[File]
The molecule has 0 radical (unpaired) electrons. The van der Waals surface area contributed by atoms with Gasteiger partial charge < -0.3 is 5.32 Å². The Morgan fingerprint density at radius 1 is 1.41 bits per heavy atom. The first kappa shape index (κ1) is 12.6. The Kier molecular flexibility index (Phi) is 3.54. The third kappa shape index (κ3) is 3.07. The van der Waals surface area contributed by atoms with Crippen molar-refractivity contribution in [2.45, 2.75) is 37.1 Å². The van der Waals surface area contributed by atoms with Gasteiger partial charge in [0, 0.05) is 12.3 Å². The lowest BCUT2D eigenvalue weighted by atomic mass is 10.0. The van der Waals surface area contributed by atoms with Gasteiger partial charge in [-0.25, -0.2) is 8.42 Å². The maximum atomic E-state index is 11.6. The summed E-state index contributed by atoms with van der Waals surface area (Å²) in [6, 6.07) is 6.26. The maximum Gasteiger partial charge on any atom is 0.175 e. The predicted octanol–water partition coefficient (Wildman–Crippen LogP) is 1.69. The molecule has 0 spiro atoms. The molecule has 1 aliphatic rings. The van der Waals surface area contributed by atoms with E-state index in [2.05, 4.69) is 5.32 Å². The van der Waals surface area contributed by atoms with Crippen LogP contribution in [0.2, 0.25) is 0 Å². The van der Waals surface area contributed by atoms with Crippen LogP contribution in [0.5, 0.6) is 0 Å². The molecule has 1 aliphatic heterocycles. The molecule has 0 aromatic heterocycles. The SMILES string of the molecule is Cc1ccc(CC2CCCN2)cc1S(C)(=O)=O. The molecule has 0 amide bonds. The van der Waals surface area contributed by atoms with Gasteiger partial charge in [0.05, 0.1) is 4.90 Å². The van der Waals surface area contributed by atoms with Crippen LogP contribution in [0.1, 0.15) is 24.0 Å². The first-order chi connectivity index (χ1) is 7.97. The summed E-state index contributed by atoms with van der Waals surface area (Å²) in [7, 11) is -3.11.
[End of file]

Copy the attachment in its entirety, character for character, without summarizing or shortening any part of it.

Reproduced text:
The molecule has 0 radical (unpaired) electrons. The van der Waals surface area contributed by atoms with Gasteiger partial charge < -0.3 is 5.32 Å². The Morgan fingerprint density at radius 1 is 1.41 bits per heavy atom. The first kappa shape index (κ1) is 12.6. The Kier molecular flexibility index (Phi) is 3.54. The third kappa shape index (κ3) is 3.07. The van der Waals surface area contributed by atoms with Crippen molar-refractivity contribution in [2.45, 2.75) is 37.1 Å². The van der Waals surface area contributed by atoms with Gasteiger partial charge in [0, 0.05) is 12.3 Å². The lowest BCUT2D eigenvalue weighted by atomic mass is 10.0. The van der Waals surface area contributed by atoms with Gasteiger partial charge in [-0.25, -0.2) is 8.42 Å². The maximum atomic E-state index is 11.6. The summed E-state index contributed by atoms with van der Waals surface area (Å²) in [6, 6.07) is 6.26. The maximum Gasteiger partial charge on any atom is 0.175 e. The predicted octanol–water partition coefficient (Wildman–Crippen LogP) is 1.69. The molecule has 0 spiro atoms. The molecule has 1 aliphatic rings. The van der Waals surface area contributed by atoms with E-state index in [2.05, 4.69) is 5.32 Å². The van der Waals surface area contributed by atoms with Crippen LogP contribution in [0.2, 0.25) is 0 Å². The van der Waals surface area contributed by atoms with Crippen LogP contribution in [0.5, 0.6) is 0 Å². The molecule has 1 aliphatic heterocycles. The molecule has 0 aromatic heterocycles. The SMILES string of the molecule is Cc1ccc(CC2CCCN2)cc1S(C)(=O)=O. The molecule has 0 amide bonds. The van der Waals surface area contributed by atoms with Gasteiger partial charge in [0.05, 0.1) is 4.90 Å². The van der Waals surface area contributed by atoms with Crippen LogP contribution in [0.1, 0.15) is 24.0 Å². The first-order chi connectivity index (χ1) is 7.97. The summed E-state index contributed by atoms with van der Waals surface area (Å²) in [7, 11) is -3.11.